Updated: Mar 9, 2021
Whether you’re a birding newbie or a longtime “bird nerd” like me, you probably know that all birds have common needs for food, water, and cover for protection. However, over time birds have developed an incredible variety of adaptations to help them survive in just about any type of environment. That means that within any given area, different species of birds take advantage of different sources of food and cover. As a birder, you can follow habitat clues to both find and identify more species of birds, no matter where you are. When you first arrive at a new location, take some time to scan your surroundings before you set out looking for birds. What broad categories of habitat do you see? Are there woodlands, or wetlands? Sandy beaches, or coastal prairie? Or perhaps a combination? You get the idea.
Now, take a closer look. If there is water, is it fresh water or salt water? Shallow, or deep? Does it have a flow, or is it stagnant? Use these clues to help you narrow down the number of species you consider when trying to identify a bird. For example, imagine you see a bird foraging by diving repeatedly in shallow, fresh water with muddy banks. When you check your field guide or app, you can automatically eliminate any species that require deep salt water with a strong current. It is more likely to be a Pied-billed Grebe than a Common Loon.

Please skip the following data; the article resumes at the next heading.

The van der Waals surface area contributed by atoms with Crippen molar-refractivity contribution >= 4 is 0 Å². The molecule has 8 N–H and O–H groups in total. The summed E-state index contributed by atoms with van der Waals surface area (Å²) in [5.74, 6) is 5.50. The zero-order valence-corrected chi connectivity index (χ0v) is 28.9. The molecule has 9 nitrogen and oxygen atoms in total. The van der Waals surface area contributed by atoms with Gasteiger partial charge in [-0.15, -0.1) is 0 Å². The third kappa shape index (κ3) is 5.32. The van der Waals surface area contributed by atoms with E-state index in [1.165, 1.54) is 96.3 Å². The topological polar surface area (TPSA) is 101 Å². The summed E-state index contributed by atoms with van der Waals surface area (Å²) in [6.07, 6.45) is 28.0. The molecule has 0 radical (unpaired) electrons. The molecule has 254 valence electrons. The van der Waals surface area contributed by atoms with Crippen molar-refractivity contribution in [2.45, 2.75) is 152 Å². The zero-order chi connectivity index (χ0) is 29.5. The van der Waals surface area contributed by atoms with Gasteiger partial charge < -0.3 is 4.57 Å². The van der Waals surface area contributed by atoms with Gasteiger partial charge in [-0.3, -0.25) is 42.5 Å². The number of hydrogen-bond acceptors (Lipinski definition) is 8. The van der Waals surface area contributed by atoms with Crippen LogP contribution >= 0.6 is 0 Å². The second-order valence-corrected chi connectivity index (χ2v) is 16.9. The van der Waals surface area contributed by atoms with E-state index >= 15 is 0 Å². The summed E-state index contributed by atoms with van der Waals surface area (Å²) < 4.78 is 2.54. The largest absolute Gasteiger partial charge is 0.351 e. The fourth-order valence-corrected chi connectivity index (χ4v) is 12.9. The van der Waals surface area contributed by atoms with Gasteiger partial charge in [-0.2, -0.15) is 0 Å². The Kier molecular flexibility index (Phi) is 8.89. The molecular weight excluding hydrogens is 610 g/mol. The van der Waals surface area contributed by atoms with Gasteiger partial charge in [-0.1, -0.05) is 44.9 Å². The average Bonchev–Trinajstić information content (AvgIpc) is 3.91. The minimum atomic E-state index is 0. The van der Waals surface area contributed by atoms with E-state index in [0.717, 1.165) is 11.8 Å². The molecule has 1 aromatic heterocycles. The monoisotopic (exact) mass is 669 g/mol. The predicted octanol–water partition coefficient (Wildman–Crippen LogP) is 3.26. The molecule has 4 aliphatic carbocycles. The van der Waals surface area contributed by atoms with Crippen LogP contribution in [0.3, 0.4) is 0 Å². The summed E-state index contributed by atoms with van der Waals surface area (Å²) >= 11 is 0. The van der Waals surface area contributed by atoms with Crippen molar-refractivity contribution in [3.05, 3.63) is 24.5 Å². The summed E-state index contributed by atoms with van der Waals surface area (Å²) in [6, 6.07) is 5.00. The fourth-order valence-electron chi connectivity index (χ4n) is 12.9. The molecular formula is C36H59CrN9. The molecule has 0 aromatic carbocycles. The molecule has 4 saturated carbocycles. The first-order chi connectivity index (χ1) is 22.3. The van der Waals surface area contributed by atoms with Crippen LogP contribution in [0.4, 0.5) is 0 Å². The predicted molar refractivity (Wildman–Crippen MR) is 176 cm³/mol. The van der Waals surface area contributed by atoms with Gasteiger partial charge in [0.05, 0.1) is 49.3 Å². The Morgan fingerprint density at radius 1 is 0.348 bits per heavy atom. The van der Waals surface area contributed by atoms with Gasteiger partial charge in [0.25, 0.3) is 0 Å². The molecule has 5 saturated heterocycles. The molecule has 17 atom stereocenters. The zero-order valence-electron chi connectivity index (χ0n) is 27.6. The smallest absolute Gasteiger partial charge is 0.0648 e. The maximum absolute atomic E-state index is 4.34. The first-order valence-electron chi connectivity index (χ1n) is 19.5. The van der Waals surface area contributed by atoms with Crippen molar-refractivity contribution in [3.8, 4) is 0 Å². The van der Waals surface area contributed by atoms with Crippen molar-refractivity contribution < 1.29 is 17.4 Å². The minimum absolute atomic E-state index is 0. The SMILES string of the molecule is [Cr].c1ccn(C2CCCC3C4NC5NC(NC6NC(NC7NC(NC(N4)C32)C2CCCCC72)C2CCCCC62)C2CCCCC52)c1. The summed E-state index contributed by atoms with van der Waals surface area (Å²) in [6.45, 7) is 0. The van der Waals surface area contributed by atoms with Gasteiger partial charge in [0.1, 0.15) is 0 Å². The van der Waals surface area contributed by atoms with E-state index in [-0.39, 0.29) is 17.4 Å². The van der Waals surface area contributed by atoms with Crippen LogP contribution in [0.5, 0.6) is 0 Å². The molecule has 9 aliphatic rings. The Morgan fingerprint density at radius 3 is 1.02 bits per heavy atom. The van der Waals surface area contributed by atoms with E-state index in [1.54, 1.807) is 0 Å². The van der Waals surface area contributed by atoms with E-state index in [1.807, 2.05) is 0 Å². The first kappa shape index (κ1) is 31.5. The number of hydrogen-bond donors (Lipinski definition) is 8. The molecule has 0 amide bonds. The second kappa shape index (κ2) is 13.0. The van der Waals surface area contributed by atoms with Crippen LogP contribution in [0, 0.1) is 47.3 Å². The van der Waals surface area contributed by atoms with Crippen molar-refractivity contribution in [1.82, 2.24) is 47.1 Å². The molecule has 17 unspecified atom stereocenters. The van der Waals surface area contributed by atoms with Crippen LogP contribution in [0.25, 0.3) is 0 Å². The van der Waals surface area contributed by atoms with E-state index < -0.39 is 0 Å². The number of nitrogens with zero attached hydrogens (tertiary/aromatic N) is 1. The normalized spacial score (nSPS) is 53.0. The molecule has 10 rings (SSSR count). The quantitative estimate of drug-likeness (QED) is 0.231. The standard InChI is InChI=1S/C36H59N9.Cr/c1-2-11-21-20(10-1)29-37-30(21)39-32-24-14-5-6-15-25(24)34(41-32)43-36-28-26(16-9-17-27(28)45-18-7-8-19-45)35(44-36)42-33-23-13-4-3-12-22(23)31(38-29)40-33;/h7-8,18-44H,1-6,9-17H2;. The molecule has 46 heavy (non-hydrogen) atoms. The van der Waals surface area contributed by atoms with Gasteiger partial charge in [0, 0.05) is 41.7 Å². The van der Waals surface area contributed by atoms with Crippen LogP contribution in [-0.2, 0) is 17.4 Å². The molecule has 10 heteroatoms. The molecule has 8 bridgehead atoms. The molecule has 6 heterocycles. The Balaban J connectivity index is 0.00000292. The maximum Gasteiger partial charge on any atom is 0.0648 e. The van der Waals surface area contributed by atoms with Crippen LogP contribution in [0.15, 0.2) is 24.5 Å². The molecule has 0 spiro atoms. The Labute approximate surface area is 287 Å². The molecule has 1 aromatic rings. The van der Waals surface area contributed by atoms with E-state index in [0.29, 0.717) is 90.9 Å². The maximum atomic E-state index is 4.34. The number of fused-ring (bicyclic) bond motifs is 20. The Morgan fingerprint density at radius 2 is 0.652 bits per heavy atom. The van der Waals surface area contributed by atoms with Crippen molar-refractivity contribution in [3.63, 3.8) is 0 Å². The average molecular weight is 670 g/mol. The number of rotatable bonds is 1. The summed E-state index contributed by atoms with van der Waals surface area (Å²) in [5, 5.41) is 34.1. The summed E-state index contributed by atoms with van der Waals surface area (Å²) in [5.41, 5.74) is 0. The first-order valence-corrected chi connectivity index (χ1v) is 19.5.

If there are trees, what type are they? Hardwood, pine, palm, or ornamental trees with fruit? Are they mature or newly planted? Is the understory clear and open, or dense with scrub and brush? Again, you can use these clues to help you narrow down choices when attempting to identify a bird. If you spot a woodpecker foraging in an urban neighborhood with mature oak trees, it is more likely to be a Downy Woodpecker than a Red-cockaded Woodpecker.
Finally, what type of food sources are available for birds? If there is water, does it have a thriving ecosystem with fish, amphibians, reptiles, insects, or mammals as well as birds? Don’t forget, birds feed on plant materials too! Look for berries or other fruit, acorns and nuts, flowers with nectar, aquatic vegetation – anything that might be attractive to birds. Scavengers also love to forage around areas where people are active, searching for any potential food that may have been left behind or dropped.
I hope that this inspires you to slow down and consider habitat the next time you’re out birding! For more on how to improve your birding skills by following habitat clues, check out this month’s video, or consider signing up for my upcoming virtual workshop on November 17, “Location, Location, Location! Understanding Habitat.”
#LeagueCityBirding Contributed by Kristine Rivers, founder of Birding for Fun